- Non-practicing Entities (aka “NPEs,” “Patent Trolls,” etc.). A PatentBook in a product or service area neutralizes patent trolls in that product or service area. The publicly-available PatentBook licensing price must be referenced in damages decisions for all litigated patents. Even an NPE that prevails in a lawsuit will most likely be limited to damages based upon PatentBooks pricing. Any patent owner can avoid the negative publicity, costs, risks, and delays of assertive licensing/litigation and receive the same income simply by Publishing its patents to a PatentBook.
- In-house licensing departments. Patent licensing departments (and the lawyers associated with them) within large Publishers and Subscribers will see a significant reduction in their activities, as PatentBooks will increasingly limit the need for bilateral licensing agreements, as listing the Patents requires much less negotiation than bilateral agreements
A: You have a license to all patents in a PatentBook, and as new patents are added, you enjoy those patents for the same royalty rate that you were paying for the original patents. So you might as well come in early and enjoy all of the benefits over time.
A: Visit the appropriate PatentBook for your patent(s) and when you locate your patent(s) contact Art Nutter to become a Publisher and/or Subscriber.
www.lcdpatentbook.com for LCD patents.
www.ledpatentbook.com for LED Light patents.
www.oropatentBook.com for Online Restaurant Ordering patents.
A: The answer depends on the terms of the existing license agreement. Existing licensing agreements supersede PatentBooks for the term of the licensing agreement. When the pre-existing license agreements end, the parties’ license transaction may just be better, faster and less expensive within a PatentBooks, depending on their specific business inter-relationships. PatentBooks provides a license only patents that pertain to a specific, individual product/service. Many companies’ business agreements encompass the sale of products, production, financing, etc., and patent licenses are only a part of the larger agreement.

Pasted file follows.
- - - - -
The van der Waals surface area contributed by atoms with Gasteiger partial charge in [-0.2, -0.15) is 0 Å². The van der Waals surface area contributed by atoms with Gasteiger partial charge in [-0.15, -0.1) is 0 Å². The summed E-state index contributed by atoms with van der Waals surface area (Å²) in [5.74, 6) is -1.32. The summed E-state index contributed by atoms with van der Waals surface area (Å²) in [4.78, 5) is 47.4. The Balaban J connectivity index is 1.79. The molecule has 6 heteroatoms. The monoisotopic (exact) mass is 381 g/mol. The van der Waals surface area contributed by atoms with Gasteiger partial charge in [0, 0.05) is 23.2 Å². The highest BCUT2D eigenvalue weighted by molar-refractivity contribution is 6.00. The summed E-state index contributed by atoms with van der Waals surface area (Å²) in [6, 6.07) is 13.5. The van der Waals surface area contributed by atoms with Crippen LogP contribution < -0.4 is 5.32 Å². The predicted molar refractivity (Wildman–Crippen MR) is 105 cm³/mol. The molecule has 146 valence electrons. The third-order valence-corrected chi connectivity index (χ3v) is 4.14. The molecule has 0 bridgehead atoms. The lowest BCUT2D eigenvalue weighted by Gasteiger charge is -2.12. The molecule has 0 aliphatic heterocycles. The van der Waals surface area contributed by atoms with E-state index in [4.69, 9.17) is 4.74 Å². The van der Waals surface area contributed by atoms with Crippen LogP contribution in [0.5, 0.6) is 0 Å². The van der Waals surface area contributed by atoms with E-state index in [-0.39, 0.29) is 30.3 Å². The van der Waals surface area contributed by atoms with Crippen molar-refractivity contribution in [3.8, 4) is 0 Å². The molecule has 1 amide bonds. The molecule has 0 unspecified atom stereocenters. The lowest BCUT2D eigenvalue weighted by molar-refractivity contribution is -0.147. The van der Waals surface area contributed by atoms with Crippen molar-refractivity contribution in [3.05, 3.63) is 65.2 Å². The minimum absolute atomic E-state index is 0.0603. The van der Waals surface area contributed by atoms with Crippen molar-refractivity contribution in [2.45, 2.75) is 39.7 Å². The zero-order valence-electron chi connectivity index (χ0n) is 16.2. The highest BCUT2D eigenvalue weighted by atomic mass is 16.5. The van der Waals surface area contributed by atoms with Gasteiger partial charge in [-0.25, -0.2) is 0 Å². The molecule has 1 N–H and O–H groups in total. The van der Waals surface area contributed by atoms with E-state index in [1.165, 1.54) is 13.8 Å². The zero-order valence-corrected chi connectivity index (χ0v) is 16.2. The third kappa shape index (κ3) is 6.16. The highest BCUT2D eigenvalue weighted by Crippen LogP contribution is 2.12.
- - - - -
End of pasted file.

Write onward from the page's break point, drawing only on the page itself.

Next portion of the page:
A: Every PatentBook will always have Tier 1 patents because the top patents are always in Tier 1. Subscriber payments are lower in the early days of a PatentBook because there are fewer patents. Once the PatentBook contains a substantial proportion of multiple different companies patents, Subscribers can begin to make payments and pronounce to the world that they are “PatentBook Licensed.”
A: Yes. The royalty paid by Subscribers is adjusted according to the value of specific Published patents owned by pre-existing licensors.
A: No. The royalty payable by the Subscriber, in this case, would be adjusted downward.
A: Each PatentBook will have national counterparts to reflect the national rights granted by each unique country. e.g., USA, Japan, Korea, China, Germany, UK , etc.
A: Amnesty for a Subscribers’ past damages is a key PatentBooks benefit to Subscribers and market advantage to all. Subscribers would never subscribe if, by subscribing, they were accepting a litigation target on their backs for past damages. Publishers still receive the lowest cost, distraction-free revenue from patent users who may have not ever paid for past usage, are not paying for current usage and may be too small to justify an assertive licensing campaign against them in the future. This revenue stream will continue as long as the Subscriber remains in good standing. Should a Subscriber cease to pay for PatentBooks licenses and continues to use PatentBooks patents, the Subscriber loses the amnesty, is very likely to get sued, and may encounter a charge of willful infringement.
A: No. Only Subscribers receive PatentBook licenses. Publishers are not obliged to Subscribe, and Subscribers are not obligated to Publish. All activities are voluntary.
A: No. The Subscriber is no worse off than he was before, and should the Publisher decide to assert non-PatentBook-published patents against a Subscriber, those patents will still be evaluated using TAEUSworks™ evaluation criteria and PatentBook payment amounts. If a patent is so good that it would have been in Tier 1, the Publisher essentially is allowing the world to use that patent for free by not publishing it to the PatentBook. Of course, the opportunity remains for a Subscriber to entertain a bilateral licensing agreement or to acquire them through conventional means. Although a PatentBook can never guarantee 100% coverage to Subscribers, it can essentially reduce a Subscribers risk to near zero.
A: Publishers must honor all licenses granted via the PatentBook while the patent was published to the PatentBook. PatentBooks is a royalty-based transaction. Usage data is captured and recorded daily, so encumbrances are very easy to quantify should the patent be sold.